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Muscatine Museum Joins Iowa Leadership Cohort

The National Pearl Button Museum

The head of a museum in Muscatine wants to show people how Mississippi River mussels affected Iowa history.

The National Pearl Button Museum has joined a group of arts and history organizations called the Iowa Culture Leadership Cohort. It'll teach Executive Director Dustin Joy ways to expand, or finetune operations.

Executive Director Dustin Joy.
The National Pearl Button Museum
Executive Director Dustin Joy.

Joy had been a pilot for over 20 years, when his airline went out of business during the COVID pandemic.

"I always loved museums and I particularly liked this one," he said. "I live on the other side of the river in Illinois, but I always admired this museum."

"Although I lacked some of the pertinent credentials that you might expect, they took a chance and decided that an airline pilot was the guy to run their museum, and I think they've been pretty pleased, and I've certainly enjoyed it a lot."

He says the two-year program will be an opportunity to learn from other organizations.

"There's also a mentorship aspect to this, where, as I understand it, we will have another organization which will be linked to us and will help us on a more regular, personal basis."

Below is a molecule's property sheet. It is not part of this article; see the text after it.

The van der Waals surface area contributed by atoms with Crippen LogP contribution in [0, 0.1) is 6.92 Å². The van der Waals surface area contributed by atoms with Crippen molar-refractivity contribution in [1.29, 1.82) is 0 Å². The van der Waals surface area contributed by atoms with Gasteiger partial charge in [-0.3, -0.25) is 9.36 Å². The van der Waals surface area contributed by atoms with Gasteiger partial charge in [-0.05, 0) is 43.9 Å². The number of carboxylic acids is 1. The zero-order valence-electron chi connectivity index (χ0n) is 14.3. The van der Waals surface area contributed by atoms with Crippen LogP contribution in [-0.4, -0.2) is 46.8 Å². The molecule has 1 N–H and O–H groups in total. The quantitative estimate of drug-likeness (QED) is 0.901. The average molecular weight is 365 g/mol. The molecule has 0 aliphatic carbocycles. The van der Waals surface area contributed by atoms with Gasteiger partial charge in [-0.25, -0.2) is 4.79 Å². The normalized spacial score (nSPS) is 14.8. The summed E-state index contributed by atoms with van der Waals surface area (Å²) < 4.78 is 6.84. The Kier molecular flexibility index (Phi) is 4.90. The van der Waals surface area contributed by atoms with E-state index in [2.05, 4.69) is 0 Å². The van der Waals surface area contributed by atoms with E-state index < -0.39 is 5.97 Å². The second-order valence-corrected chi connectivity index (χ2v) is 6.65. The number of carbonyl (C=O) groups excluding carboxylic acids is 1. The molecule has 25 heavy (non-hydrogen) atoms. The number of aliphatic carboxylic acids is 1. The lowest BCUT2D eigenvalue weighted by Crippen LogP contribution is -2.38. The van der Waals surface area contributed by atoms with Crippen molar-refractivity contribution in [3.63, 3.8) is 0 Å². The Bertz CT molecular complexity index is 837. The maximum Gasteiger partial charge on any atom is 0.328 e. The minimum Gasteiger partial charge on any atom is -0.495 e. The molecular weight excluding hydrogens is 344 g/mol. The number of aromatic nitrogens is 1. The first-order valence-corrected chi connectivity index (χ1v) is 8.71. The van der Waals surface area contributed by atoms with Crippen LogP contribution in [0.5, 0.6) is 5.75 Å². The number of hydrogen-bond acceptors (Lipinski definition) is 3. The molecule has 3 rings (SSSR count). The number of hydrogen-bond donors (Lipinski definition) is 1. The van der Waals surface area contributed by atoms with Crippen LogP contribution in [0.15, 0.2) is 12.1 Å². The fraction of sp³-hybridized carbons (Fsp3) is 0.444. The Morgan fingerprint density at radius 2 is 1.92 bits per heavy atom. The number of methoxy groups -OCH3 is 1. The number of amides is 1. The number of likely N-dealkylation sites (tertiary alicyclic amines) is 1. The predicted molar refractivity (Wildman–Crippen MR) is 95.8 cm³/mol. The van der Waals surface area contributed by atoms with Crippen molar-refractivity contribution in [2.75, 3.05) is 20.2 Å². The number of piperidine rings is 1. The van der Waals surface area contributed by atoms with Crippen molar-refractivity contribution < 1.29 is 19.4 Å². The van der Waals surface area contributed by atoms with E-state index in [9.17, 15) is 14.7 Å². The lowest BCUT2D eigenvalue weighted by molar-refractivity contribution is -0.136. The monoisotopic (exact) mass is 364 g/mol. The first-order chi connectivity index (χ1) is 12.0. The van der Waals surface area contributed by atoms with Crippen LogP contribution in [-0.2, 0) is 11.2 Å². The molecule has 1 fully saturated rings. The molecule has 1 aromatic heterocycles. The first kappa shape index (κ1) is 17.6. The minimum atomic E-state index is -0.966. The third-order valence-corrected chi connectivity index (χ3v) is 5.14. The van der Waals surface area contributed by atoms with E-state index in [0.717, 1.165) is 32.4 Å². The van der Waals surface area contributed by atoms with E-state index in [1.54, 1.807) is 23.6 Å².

The Pearl Button Museum is one of 11 organizations picked this year for the state program. The Muscatine museum tells the story of the "Pearl City."

"It has aspects of manufacturing, it has entrepreneurship, it has, you know, the use of natural resources, and the lessons we learn from that, some pretty interesting stuff about these fascinating creatures that live in the river that we don't think about too much, and we talk about labor unions and the strikes that happened here in that era."

Other participants include Davenports German American Heritage Center and Azubuike African American Arts Council.

The leadership group was started a year ago by the State Historical Society of Iowa and the Iowa Arts Council.

The cohort will hold its first workshop at the end of November.

Rachel graduated from Michigan State University's J-School and has a background in broadcast and environmental journalism. Before WVIK, she worked for WKAR Public Media, Great Lakes Now, and more. In her free time, she likes to cook, hike, and hang out with her cat.